Peter Pan Syndrome

Tuesday, November 09, 2010

This is a term I've created for myself that I use when referring to when the original spirit of an idea is misunderstood due to the passing of time. A few examples will be best to explain what I mean:

Peter Pan, and also the Little Prince: These books are about retaining one's childhood spirit, not becoming adults with hearts of stone who are only interested in numbers and so on. I remember disliking Peter Pan when I was young though as the book was clearly made by an adult, and an adult yearning for childhood really doesn't have much to do with the spirit of childhood at all. As children the first thing we wanted to do was become adults, not because we wanted to work and pay taxes and buy houses but because we wanted to become bigger and do greater things. Be stronger, stay out later, buy whatever we want whenever we wanted, that sort of thing. This is more along the lines of the spirit of childhood and Peter Pan always came across as just a story about an adult yearning for something from before, which is something children don't do. You never see kids in grade three yearning for preschool times, for example.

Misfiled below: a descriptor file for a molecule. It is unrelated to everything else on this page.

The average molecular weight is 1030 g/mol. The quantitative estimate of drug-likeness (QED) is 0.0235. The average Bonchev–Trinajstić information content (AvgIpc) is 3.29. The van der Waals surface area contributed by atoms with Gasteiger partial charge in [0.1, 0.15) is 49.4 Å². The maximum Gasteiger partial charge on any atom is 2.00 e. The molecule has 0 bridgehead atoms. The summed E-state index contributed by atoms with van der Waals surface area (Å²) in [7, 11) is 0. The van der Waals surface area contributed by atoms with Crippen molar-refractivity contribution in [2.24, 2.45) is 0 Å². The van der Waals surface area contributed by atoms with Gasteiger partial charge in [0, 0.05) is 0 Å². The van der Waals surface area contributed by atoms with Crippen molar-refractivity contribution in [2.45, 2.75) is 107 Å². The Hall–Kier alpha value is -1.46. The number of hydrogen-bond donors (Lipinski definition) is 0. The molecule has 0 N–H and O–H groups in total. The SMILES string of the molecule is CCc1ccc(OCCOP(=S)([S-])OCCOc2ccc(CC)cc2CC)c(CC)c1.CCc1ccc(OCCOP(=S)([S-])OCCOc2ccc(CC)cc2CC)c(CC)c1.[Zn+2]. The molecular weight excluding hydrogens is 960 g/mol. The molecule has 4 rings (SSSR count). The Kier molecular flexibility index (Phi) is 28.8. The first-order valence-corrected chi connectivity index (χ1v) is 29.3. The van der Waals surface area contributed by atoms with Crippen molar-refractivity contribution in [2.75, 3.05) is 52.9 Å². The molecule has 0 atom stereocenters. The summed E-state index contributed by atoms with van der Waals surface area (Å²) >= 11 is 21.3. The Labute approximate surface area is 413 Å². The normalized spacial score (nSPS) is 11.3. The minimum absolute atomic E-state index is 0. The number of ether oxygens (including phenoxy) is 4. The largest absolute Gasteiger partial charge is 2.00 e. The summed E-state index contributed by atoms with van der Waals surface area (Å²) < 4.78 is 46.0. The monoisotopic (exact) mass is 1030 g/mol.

I did and still do prefer the Little Prince though as it focuses a lot on the sadness of a person that has lost something upon becoming an adult (which makes it feel much more real), rather than just a kind of fuzzy 'let's reclaim our childhood by imagining fanciful stuff' kind of philosophy.

Nostalgia for ancient societies: sometimes nostalgia for ancient societies such as the Celts (or whoever it was) that built Stonehenge or the Egyptians or whoever is co-opted by a kind of Neo-Luddism opposed to technology today, but this is wrong as well: these societies in their time were at the cutting edge of technology, and have much more to do with the spirit of Google and NASA today than with anything else.

King James Bible and other translations: the King James Bible comes across as rather archaic, but it was written in the modern vernacular of the time, and a translation in the spirit of its translation would not be intentionally archaic either.

Examples like these are what I've always personally called Peter Pan Syndrome, but I'm certain there's a real term for it. Something like semantic shift but pertaining to the spirit of an idea rather than just a word. Anybody know what this is called?

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